The use of cardiac monitoring in the assessment of mercury toxicity in the subtropical pebble crab <i>Gaetice depressus</i> (Brachyura: Grapsidae: Varuninae)

  • Aagaard A
  • Styrishave B
  • Warman C
  • et al.
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Abstract

Heart rates were monitored in the pebble crab, Gaetice depressus using a non-invasive, computer aided cardiac monitoring system. A high degree of intra- and interindividual variability was observed, as was the presence of endogenous circatidal and circadian rhythms. Both acute and sublethal toxicities of mercury were determined. LC50´s (96) for mercury were between 0.16-0.20 mg l-1. Exposure to HgCl2 above LC50 (96) (0.3 mg Hg l-1) resulted in rapid and statictically significant increases in heart rate whereas exposure to a concentration lower than LC50 (96) (0.1 mg Hg l-1) resulted in progressive reduction in heart rate similar to that of control crabs.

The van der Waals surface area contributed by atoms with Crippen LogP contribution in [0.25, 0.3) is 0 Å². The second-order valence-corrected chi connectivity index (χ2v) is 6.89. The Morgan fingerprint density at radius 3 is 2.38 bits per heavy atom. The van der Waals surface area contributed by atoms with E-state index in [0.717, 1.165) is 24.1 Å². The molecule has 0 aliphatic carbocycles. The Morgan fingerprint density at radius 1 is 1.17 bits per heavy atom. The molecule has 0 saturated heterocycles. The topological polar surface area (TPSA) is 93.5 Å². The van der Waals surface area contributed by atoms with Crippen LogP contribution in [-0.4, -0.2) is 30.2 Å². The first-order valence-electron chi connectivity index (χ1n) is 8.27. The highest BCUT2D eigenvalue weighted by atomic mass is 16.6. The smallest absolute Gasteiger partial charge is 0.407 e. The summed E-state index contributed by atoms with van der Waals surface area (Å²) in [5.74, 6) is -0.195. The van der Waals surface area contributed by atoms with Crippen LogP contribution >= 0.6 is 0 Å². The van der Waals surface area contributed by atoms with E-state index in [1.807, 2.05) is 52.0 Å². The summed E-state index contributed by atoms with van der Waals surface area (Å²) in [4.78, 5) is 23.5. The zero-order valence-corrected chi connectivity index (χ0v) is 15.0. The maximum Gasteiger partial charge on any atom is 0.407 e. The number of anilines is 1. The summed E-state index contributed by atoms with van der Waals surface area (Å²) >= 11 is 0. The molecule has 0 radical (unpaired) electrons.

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Aagaard, A., Styrishave, B., Warman, C. G., & Depledge, M. H. (2000). The use of cardiac monitoring in the assessment of mercury toxicity in the subtropical pebble crab Gaetice depressus (Brachyura: Grapsidae: Varuninae). Scientia Marina, 64(4), 381–386. https://doi.org/10.3989/scimar.2000.64n4381

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